Outside, the group stared at the church's limestone exterior, soaring 110-foot belltower and the three pairs of arched wooden doors through which they had passed as brides and grooms, First Communion recipients, mourners of lost loved ones.
"I slammed the door shut and I turned the key and we sang a song and nobody moved. It was a rainy day and everybody stood there," Mazur said.
"It was sad knowing the doors would be closed forever and we'd never be able to get back in," recalled Lisa LaCerais Spada, who attended the parish school and now lives in suburban North Tonawanda.
But since that day, some of the interior ceiling plaster, disintegrated by a leaky roof, has snowed down upon unoccupied oak pews and the water creep has warped wood near a side entrance.
"I'm not at all interested in plundering Buffalo," said Dye, "But the truth of the matter is that otherwise, St. Gerard's is not going to survive."
Mary Our Queen members are energized.
"It's like waiting for Christmas," declared Patricia Di Rito, who said the churches built in the Atlanta area in the last 50 years "don't have the beauty" of many churches in the Northeast.
"The Civil War destroyed everything," she said.
Rodney Cook, president of the National Monuments Foundation, called the idea of moving the church "the cutting edge of preservation in America today."
"If we continue to let buildings that fine linger unused, they're doomed for collapse and that's a tragedy all the way around," he said.
Franczyk laments taking St. Gerard's out of its architectural context and dropping it 900 miles away, into a sprawling suburb with exclusive country clubs and upscale shopping. Norcross, once a tiny 19th-century railroad stop, is now home to thousands of corporate transplants living in rambling executive colonial homes with manicured lawns.
"Where they want to take that church is no place for a 1912 building replicating an ancient church from Europe," Franczyk said. "There's no place for it in that kind of milieu."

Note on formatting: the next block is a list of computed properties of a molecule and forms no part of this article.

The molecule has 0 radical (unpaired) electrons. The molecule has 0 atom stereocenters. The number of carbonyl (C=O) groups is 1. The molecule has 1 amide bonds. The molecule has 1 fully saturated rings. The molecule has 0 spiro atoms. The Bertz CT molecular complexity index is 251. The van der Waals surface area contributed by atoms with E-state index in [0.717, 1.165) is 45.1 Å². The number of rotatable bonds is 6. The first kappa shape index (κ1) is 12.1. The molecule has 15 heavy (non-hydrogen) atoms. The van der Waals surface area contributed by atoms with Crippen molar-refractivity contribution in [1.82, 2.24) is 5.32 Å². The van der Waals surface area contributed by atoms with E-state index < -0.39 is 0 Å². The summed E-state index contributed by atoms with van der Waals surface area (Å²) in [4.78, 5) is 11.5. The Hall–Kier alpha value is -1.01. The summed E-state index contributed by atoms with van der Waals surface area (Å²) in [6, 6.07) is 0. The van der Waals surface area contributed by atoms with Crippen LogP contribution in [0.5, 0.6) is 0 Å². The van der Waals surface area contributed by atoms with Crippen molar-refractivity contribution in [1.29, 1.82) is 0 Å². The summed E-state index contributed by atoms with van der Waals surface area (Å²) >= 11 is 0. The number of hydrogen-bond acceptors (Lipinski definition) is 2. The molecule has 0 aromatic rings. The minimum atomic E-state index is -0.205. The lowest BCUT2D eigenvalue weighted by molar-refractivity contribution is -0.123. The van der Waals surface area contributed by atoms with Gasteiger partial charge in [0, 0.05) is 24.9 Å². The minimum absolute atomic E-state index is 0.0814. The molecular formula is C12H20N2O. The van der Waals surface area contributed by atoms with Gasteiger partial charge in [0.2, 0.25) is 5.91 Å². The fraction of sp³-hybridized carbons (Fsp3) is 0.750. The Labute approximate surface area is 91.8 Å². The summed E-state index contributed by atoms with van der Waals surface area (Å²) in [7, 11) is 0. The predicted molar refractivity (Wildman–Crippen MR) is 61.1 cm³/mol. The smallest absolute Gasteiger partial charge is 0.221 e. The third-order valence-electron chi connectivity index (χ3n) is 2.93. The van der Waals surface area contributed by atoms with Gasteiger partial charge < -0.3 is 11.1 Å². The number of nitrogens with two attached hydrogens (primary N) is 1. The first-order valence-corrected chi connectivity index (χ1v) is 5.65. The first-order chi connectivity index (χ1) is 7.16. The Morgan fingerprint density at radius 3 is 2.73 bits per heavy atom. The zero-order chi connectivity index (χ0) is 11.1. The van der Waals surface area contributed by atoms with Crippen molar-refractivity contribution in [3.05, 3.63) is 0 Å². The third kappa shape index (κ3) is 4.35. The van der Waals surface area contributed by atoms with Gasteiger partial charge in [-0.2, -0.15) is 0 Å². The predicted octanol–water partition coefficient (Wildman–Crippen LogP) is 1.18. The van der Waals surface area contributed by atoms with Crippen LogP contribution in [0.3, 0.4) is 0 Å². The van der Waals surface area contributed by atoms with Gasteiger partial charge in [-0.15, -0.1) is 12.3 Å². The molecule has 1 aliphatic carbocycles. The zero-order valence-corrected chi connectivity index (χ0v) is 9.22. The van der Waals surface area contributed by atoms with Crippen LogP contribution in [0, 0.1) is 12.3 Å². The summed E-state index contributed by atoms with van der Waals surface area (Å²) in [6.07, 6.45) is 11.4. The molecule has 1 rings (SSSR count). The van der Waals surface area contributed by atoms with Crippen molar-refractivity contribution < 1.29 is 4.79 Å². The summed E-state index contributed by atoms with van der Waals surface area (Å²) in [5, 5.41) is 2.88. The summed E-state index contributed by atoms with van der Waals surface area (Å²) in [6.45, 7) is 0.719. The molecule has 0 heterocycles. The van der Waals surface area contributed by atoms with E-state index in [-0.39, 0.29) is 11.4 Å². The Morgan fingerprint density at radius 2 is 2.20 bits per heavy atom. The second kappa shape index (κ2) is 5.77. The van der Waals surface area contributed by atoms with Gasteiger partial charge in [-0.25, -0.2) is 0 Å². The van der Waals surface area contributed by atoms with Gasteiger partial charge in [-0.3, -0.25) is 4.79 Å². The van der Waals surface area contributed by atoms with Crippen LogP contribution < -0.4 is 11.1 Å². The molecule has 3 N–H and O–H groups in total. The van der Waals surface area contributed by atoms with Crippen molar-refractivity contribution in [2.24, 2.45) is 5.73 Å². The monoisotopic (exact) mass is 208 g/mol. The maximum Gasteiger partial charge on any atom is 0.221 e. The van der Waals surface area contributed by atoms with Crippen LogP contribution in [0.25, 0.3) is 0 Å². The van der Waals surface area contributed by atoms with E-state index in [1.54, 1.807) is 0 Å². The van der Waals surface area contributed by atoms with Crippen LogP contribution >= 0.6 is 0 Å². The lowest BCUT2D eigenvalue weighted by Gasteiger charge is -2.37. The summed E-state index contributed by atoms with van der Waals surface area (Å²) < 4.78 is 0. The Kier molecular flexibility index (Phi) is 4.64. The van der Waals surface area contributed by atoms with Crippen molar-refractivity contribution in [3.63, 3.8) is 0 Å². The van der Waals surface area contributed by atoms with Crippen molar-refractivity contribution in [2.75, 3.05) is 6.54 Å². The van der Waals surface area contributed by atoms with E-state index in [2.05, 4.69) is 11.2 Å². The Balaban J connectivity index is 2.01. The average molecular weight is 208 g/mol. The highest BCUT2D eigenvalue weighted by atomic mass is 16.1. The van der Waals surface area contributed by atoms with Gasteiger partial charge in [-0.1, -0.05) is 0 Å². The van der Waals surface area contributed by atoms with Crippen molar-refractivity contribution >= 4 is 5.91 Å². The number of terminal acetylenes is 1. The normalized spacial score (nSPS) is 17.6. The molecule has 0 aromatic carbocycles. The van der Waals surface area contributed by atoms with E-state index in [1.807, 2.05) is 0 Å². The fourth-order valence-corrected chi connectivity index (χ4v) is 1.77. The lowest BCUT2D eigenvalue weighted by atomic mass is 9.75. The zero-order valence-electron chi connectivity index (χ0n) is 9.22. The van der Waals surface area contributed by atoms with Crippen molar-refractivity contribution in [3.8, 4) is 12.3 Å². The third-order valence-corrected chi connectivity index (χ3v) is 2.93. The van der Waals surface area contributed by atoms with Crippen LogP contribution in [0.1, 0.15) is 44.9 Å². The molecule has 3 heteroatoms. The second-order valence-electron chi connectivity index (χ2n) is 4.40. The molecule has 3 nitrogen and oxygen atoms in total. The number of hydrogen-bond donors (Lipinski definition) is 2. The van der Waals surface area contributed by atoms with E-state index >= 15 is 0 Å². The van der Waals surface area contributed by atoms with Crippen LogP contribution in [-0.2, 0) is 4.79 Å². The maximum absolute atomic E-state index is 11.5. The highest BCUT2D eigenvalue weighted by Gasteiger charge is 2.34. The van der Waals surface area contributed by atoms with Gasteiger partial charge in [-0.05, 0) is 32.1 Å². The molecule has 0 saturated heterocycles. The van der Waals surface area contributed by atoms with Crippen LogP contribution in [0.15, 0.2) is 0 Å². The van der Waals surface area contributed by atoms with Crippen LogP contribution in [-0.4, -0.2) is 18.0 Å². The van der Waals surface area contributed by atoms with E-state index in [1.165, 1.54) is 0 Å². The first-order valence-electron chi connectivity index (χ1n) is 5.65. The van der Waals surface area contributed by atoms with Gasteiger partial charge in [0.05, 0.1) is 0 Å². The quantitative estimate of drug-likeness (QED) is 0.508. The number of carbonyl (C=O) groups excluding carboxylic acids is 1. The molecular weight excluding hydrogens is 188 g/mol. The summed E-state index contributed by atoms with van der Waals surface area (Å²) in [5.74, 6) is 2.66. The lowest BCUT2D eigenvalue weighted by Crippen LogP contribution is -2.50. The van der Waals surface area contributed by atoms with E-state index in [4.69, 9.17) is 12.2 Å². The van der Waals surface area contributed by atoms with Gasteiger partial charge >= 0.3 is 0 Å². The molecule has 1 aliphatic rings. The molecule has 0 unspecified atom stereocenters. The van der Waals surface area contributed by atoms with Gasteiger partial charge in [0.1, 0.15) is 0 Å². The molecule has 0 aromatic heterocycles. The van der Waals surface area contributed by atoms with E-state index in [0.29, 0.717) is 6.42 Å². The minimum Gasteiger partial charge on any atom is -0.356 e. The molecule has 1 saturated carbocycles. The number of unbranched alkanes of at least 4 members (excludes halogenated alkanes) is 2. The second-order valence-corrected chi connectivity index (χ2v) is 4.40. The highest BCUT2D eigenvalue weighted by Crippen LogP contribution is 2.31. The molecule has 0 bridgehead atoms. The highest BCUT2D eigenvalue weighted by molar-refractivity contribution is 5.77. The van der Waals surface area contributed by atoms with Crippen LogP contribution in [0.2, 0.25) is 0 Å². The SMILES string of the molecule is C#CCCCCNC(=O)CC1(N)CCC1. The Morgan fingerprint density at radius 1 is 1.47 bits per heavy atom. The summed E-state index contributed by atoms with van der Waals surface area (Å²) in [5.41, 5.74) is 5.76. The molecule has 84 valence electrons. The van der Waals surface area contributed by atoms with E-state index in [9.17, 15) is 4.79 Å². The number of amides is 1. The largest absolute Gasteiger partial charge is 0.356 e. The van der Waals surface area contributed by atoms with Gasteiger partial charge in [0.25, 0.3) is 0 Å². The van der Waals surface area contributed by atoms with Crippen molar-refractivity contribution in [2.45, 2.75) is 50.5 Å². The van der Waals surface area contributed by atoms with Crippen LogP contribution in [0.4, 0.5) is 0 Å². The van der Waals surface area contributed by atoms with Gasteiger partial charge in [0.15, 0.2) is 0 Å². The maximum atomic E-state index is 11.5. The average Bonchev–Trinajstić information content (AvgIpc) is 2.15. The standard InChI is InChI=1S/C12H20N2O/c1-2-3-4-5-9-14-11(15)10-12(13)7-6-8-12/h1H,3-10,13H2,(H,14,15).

Once gone, he said, it can never be replaced.
St. Gerard's 42 stained glass windows alone are appraised at $800,000, Mazur said. The 12 polished red granite columns lining the interior were gifts from two parishes in Germany. Each exterior limestone brick weighs between 250 and 500 pounds.
The new, more modern churches going up today have nowhere near the opulence.
Mary Our Queen is a two-story, utilitarian structure that opened in 1998 in a commercial area along a busy highway. Parish spokesman Philip Hauserman said it was built in anticipation of being used as a social hall or possibly as a gymnasium.
St. Gerard's would be deconstructed from the roof down and rebuilt from the bottom up, with a new foundation, new structural walls and reproduced plaster work.
There are bound to be some glitches, perhaps foreshadowed by the move of an 8-foot statue of St. Gerard from the Buffalo church to Mary our Queen this past Easter. The 1,600-pound statue fell as it was being removed from a crate and its head broke off.
Was it a sign that St. Gerard did not approve of the move? Franczyk wondered.
Dye, who had the statue promptly repaired, saw it differently.
"His head falling off is a sure and certain sign that he wants the church built there, since he was martyred, in a sense, a second time," the priest said, "in Atlanta."